Quaking Aspen, Populus tremuloides (Willow Family)
Why do Aspens quake? The proximal answer is that the petiole, or leaf stalk supporting each blade is flat like a knife blade. It is not round like other petioles. Therefore, it moves at the slightest breeze, making the leaf flutter or tremble. They sound so incredible like a gentle applause. But, what about the distal answer to this question of, "Why tremble at all?" In other words, what's the ultimate reason for the petiole being flat like a knife? Round is the norm. Is there some evolutionary advantage to having a flat petiole, which just happens to move easily in the wind? Another question to consider when standing in a grove of Aspens is, how many Aspens are there in that grove? Dozens? Hundreds? One? More likely than not, there are few, perhaps only one. Aspens grow like Bermuda Grass. It sends up runners all over the place. Each tree you see is a clone of its neighbor, being connected underground. That feature helps it respond quickly to fire. It is ready to grow back, since it never left. With the canopy gone, there is plenty of light and that's very good for Aspens. Suppress fires long enough and Aspens will disappear from the landscape. That would be a shame, an even greater shame than the devastation of a forest fire. Aspens are widespread across North America. In the Southwest, they grow in sunny places above 7,000 feet where the conifers have not shaded them out. Thanks to the Wallow Fire, Aspens will continue to glorify the land for generations to come. It will take some time for the summit aspens to stand tall like the ones at the trailhead, but now you and I can enjoy the best of both worlds, golden towers at the trailhead and a golden carpet at the summit.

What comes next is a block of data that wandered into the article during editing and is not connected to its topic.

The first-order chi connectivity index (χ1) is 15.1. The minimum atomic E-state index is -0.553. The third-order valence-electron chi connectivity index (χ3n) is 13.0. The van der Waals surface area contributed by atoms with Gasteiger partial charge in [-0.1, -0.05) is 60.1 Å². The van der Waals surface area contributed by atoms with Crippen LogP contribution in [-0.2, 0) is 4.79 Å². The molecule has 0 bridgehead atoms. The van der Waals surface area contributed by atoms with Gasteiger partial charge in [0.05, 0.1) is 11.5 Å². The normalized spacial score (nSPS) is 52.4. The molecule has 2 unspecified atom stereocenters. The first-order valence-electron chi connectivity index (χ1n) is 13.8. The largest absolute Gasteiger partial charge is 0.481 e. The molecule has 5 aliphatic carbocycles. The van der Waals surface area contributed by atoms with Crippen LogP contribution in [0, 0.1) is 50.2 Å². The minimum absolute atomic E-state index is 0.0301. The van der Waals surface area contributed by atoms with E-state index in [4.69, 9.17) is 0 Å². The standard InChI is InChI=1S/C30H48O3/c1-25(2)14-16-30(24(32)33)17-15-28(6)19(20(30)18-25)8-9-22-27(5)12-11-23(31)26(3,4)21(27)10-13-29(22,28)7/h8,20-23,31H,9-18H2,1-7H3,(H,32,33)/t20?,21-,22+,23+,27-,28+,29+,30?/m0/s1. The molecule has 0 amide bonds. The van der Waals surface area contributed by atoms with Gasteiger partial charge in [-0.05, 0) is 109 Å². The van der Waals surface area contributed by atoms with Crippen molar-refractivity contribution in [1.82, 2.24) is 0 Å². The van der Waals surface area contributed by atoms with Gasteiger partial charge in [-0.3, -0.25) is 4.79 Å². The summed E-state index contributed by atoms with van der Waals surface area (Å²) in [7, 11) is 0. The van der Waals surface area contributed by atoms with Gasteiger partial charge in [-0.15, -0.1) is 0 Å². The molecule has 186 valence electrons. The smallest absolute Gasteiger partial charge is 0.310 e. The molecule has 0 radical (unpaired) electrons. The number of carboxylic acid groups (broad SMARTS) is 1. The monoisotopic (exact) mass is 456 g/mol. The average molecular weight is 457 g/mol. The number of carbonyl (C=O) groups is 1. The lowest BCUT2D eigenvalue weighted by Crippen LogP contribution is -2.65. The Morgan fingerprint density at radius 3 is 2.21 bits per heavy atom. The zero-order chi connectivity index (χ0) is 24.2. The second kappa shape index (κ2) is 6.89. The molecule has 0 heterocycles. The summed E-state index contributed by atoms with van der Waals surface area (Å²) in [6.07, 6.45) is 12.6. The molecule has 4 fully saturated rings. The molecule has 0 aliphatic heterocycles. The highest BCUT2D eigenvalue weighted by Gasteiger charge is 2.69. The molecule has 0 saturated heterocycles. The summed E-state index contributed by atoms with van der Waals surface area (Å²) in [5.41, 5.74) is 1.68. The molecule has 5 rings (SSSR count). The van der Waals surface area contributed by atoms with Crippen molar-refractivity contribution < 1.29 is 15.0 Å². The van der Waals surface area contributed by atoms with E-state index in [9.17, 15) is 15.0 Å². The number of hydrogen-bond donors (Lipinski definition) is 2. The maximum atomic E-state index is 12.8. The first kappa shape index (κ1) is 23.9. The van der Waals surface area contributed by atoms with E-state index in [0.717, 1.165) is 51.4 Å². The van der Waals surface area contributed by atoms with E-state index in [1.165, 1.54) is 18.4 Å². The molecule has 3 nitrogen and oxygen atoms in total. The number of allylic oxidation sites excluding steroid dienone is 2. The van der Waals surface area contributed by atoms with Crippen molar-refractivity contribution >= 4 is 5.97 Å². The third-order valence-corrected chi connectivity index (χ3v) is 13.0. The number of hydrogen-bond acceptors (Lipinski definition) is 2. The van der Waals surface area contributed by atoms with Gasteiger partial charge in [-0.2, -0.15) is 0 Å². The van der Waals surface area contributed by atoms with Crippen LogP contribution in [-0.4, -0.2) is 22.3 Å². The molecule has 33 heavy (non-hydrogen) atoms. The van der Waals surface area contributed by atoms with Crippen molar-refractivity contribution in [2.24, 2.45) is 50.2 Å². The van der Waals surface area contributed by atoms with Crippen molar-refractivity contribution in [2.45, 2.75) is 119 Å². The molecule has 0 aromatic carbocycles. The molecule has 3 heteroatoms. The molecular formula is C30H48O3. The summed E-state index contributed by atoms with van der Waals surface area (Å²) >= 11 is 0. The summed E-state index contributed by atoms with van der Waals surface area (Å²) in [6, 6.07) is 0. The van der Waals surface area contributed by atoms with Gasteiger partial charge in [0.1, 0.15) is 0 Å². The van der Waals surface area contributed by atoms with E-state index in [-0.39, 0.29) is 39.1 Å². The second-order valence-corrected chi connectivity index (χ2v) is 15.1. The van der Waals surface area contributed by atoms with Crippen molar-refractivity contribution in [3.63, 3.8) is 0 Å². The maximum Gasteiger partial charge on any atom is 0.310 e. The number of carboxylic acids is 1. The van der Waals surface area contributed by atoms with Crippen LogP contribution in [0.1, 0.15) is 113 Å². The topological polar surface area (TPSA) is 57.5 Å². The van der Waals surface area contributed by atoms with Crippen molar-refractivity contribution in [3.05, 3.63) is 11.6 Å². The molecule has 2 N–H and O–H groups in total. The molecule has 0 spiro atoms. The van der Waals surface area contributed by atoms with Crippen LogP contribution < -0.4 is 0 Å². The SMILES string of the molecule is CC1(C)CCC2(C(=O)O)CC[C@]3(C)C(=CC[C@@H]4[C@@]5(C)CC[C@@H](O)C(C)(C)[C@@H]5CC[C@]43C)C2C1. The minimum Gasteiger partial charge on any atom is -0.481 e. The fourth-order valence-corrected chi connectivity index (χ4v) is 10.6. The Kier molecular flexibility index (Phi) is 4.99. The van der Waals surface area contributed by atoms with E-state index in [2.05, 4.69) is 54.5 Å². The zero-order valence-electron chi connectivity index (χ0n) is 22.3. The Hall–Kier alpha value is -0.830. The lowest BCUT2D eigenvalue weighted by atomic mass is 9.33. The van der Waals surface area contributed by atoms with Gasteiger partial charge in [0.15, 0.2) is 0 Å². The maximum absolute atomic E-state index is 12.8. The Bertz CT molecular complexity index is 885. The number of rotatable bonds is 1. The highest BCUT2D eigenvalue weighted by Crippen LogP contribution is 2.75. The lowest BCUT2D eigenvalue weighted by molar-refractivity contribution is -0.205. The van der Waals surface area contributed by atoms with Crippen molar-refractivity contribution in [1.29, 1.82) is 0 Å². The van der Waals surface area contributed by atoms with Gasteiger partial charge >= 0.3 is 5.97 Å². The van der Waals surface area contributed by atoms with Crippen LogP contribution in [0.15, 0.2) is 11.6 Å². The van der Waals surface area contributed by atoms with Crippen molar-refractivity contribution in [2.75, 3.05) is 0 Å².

Spiderwort, Tradescantia pinetorum (Spiderwort Family)
Spiderwort, is a close relative of Dayflower. They are classified as being part of the same plant family, but in different genera. Therefore, expect quite a few similarities. Spiderwort, too has three prominent petals, though they are purple instead of blue. The leaves are grass-like once again, but twice as long, about 30 cm. Spiderwort is also generally taller than Dayflower, two-thirds of a meter. They grow in similar habitats, sunny, open slopes, though Spiderwort is more widespread than Dayflower. Perhaps it only seems that way, since Dayflower is smaller. Spiderwort extends to lower elevations, as low as 3,000 feet while Dayflower rarely grows below 4,000. Spiderwort, seems less restricted to moist sites, as is the case with Dayflower. On Escudilla, we have the opportunity to see both in the same spot, along with quite a few other summer beauties.